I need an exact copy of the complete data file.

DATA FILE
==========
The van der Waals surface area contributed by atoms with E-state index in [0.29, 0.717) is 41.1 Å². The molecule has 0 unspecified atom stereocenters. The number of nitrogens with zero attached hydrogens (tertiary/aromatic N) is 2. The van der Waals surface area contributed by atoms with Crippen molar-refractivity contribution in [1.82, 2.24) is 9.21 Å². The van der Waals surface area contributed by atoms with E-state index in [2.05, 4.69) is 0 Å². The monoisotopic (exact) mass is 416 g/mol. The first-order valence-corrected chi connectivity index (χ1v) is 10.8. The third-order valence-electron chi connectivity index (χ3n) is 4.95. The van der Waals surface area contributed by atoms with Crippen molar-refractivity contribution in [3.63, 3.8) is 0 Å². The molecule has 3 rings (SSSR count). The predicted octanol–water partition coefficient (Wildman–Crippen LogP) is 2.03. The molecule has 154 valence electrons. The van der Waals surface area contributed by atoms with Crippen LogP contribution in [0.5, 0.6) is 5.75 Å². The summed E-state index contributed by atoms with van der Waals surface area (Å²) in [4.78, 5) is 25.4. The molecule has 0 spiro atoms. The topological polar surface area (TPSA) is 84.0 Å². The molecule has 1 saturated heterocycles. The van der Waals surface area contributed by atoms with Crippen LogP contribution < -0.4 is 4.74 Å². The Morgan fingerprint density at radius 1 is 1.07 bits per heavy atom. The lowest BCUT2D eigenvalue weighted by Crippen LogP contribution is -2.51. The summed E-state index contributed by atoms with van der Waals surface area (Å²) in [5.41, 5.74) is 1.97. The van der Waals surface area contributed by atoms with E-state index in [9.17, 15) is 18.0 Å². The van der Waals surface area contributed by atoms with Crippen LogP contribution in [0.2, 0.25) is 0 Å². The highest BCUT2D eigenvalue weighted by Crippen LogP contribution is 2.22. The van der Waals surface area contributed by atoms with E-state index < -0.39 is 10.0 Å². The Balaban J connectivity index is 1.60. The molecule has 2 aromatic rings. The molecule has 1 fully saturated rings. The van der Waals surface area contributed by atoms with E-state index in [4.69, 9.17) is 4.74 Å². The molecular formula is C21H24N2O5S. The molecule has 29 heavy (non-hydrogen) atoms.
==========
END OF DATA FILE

The van der Waals surface area contributed by atoms with E-state index in [0.29, 0.717) is 41.1 Å². The molecule has 0 unspecified atom stereocenters. The number of nitrogens with zero attached hydrogens (tertiary/aromatic N) is 2. The van der Waals surface area contributed by atoms with Crippen molar-refractivity contribution in [1.82, 2.24) is 9.21 Å². The van der Waals surface area contributed by atoms with E-state index in [2.05, 4.69) is 0 Å². The monoisotopic (exact) mass is 416 g/mol. The first-order valence-corrected chi connectivity index (χ1v) is 10.8. The third-order valence-electron chi connectivity index (χ3n) is 4.95. The van der Waals surface area contributed by atoms with Crippen molar-refractivity contribution in [3.63, 3.8) is 0 Å². The molecule has 3 rings (SSSR count). The predicted octanol–water partition coefficient (Wildman–Crippen LogP) is 2.03. The molecule has 154 valence electrons. The van der Waals surface area contributed by atoms with Crippen LogP contribution in [0.5, 0.6) is 5.75 Å². The summed E-state index contributed by atoms with van der Waals surface area (Å²) in [4.78, 5) is 25.4. The molecule has 0 spiro atoms. The topological polar surface area (TPSA) is 84.0 Å². The molecule has 1 saturated heterocycles. The van der Waals surface area contributed by atoms with Crippen LogP contribution < -0.4 is 4.74 Å². The Morgan fingerprint density at radius 1 is 1.07 bits per heavy atom. The lowest BCUT2D eigenvalue weighted by Crippen LogP contribution is -2.51. The summed E-state index contributed by atoms with van der Waals surface area (Å²) in [5.41, 5.74) is 1.97. The van der Waals surface area contributed by atoms with E-state index in [9.17, 15) is 18.0 Å². The van der Waals surface area contributed by atoms with Crippen LogP contribution in [0.2, 0.25) is 0 Å². The highest BCUT2D eigenvalue weighted by Crippen LogP contribution is 2.22. The van der Waals surface area contributed by atoms with E-state index < -0.39 is 10.0 Å². The Balaban J connectivity index is 1.60. The molecule has 2 aromatic rings. The molecule has 1 fully saturated rings. The van der Waals surface area contributed by atoms with E-state index in [4.69, 9.17) is 4.74 Å². The molecular formula is C21H24N2O5S. The molecule has 29 heavy (non-hydrogen) atoms.